Total reserves are not the issue – mine construction and geopolitical risks are likely to be larger barriers to progress.
Will there be any responses on the Substack to, say, Thea Riofrancos’ work on mining impacts on indigenous peoples? What about materials recycling, is it mature enough technologically to be rapidly scaled up?
Actually, the main concern is the just transition and the human rights that are being abused by the big corporates with a local complicity from the ruling elites. There is no way to do this shift if we keep the same consuming patterns. If you scrutinize the mining of these materials you will be shocked from human rights abuse and the working conditions of the most impoverished people in these countries. Not to mention as well the moderns slavery in such a supply chain.
Interesting analysis. Does the analysis on the energy required to extract the minerals (and resultant emissions) take account of falling grades. That is to say, new deposits tend to have less of the required metal per tonne of ore.
The energy required to extract the metal rises exponentially as grade falls. See for example the work of Michaux and this paper:
What are your thoughts on deep-sea mining for minerals such as nickel?
It seems like a straight trade-off between environmental damage and mineral access but proponents for it in cases like in the Clarion Clipperton Zone say that it’s less damaging than current extraction processes. If we need to up current global output for these minerals then we should do it in the least damaging ways possible (environmental and carbon).
Hannah, Do you have a link to the actual paper? I found the paper cited (wrong link in the original email) but I can only find an abstract, not the whole paper.
I wonder how many of these rare materials are present in "spoil" from other mining? We know that Tin and Lead tend to come from the same strata - see Cornwall, UK.
I wonder if we could build more integrated ore processing systems, extract the prime mineral/metal, then process the "Spoil" for other elements? One particularly interesting item is Thorium - vey common, low level radioactive but a feasible nuclear power fuel - first proved in the 60s and 70s at Livermore, it was never progressed because you cant get bomb material from a Thorium reactor, or at least its much easier with a fast breeder. I'd like to see some more modern studies.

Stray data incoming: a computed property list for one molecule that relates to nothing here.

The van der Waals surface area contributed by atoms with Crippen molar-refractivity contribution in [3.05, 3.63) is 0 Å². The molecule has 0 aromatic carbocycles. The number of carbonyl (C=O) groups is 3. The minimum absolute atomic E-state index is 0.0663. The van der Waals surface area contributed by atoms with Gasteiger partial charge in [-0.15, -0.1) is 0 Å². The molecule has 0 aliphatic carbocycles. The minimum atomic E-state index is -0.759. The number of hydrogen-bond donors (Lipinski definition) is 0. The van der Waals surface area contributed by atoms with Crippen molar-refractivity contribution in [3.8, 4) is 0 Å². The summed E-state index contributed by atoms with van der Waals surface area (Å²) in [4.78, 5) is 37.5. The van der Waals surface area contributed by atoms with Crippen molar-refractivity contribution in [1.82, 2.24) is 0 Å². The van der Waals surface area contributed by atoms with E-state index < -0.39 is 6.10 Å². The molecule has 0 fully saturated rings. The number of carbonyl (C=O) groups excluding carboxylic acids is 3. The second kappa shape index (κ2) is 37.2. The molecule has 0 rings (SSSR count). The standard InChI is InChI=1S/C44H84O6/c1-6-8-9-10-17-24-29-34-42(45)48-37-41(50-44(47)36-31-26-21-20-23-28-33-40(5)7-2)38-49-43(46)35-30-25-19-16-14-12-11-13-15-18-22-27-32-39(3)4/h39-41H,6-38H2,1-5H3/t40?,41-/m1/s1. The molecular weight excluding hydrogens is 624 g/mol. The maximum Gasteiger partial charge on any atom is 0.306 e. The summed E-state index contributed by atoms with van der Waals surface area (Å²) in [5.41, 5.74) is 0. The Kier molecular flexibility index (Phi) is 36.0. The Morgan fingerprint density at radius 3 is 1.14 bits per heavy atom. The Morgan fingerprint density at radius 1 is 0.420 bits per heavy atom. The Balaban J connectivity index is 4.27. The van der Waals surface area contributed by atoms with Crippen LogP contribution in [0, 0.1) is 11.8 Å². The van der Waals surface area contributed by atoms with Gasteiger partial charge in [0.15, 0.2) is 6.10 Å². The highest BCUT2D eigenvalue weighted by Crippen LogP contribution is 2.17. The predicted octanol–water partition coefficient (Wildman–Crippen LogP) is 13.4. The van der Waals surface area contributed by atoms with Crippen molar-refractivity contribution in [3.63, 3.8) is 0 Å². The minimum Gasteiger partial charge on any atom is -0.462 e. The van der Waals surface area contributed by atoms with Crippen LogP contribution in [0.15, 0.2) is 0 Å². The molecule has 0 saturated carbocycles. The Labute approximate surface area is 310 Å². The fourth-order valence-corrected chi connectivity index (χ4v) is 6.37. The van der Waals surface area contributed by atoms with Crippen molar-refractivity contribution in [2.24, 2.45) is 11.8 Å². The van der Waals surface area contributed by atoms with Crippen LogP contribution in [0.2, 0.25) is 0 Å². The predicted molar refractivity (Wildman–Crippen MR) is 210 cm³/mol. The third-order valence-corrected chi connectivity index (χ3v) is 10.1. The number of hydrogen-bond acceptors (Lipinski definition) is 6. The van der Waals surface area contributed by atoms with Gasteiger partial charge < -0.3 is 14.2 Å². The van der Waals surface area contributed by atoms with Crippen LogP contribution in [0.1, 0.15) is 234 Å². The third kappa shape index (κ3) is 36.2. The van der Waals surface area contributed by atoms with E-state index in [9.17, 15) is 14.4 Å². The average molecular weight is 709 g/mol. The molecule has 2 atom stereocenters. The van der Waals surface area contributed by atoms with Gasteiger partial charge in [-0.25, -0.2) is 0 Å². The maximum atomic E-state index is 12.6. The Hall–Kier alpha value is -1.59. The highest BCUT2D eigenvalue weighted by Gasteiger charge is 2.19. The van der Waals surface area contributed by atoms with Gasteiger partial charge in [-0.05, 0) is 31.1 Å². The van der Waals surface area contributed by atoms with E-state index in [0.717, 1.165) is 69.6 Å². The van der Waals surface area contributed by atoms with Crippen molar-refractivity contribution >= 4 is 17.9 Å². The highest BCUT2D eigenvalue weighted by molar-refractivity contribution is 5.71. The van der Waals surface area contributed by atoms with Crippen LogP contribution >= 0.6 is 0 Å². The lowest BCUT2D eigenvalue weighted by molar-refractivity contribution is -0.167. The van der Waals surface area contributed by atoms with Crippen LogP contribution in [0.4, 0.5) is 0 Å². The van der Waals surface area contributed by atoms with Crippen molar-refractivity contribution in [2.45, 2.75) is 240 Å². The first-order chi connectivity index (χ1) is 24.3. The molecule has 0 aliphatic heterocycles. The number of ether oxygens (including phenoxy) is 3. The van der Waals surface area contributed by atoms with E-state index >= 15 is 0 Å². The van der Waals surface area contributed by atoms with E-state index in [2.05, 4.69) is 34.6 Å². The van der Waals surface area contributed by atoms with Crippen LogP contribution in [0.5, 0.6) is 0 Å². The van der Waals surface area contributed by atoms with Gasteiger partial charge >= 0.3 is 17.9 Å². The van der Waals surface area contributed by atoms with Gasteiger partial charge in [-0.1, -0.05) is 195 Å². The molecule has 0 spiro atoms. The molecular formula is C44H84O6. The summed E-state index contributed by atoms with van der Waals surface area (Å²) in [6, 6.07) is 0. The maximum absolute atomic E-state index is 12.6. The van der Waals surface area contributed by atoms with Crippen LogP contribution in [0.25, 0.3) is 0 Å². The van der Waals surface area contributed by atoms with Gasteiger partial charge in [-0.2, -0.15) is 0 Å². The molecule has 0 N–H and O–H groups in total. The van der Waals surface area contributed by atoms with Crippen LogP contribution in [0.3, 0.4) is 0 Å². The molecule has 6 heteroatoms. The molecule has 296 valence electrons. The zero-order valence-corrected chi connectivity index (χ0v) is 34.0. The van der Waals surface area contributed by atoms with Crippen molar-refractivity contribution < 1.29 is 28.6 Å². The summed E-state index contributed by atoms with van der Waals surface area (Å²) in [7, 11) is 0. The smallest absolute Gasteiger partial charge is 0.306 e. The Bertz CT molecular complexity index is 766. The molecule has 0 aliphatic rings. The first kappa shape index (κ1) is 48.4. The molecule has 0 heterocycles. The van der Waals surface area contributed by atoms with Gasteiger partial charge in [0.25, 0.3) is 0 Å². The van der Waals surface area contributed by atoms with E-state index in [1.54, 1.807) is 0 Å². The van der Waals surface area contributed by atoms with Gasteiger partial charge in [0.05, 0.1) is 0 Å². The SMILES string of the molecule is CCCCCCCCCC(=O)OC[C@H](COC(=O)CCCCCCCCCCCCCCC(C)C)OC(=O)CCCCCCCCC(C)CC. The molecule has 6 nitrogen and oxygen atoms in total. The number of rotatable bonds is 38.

This tellurium - how is it used? are there potential substitutes?
Amazing that this post doesn’t mention China where (other than silver and copper) the vast majority of these minerals are mined and refined.
The scenarios are key to assessing the usefulness of this study. Do they allow for rising living standards in Africa and central Asia? To what extent? I don't have either the time or access to the paper and supporting materials to find out at present, so I hope someone will.
Also, as you note, Hannah, it's not clear whether they are looking at electricity as currently used (about a fifth of total final energy according to Smil), or "electrify all the things", which is closer to what is needed.
I am surprised at the large size of reserves. Generally miners consider it a waste of money to do the surveys, studies, and permitting work needed to bring resources into reserves more than ten or twenty years ahead of time.
Edited to add: Ed Conway's book "Material World" has a great chapter on sand, which discusses silicon production in some depth--for lay-people, anyway. Recommended reading.
I remember reading roughly the same prediction a decade ago. The fact that 2010s predictions hold up in the 2020s is a good sign that 2020s predictions will hold up in the 2030s.
“Addressing the terawatt challenge: scalability in the supply of chemical elements for renewable energy.”
Hi Hannah, really interesting article thank you. Wonder if this may help on the transportation aspects https://nora.nerc.ac.uk/id/eprint/534463/1/batteryRawMaterial.pdf
Keen to get involved so following with great interest.
This is also without taking into account any kind of recicling that would reduce the need to extract so much from earth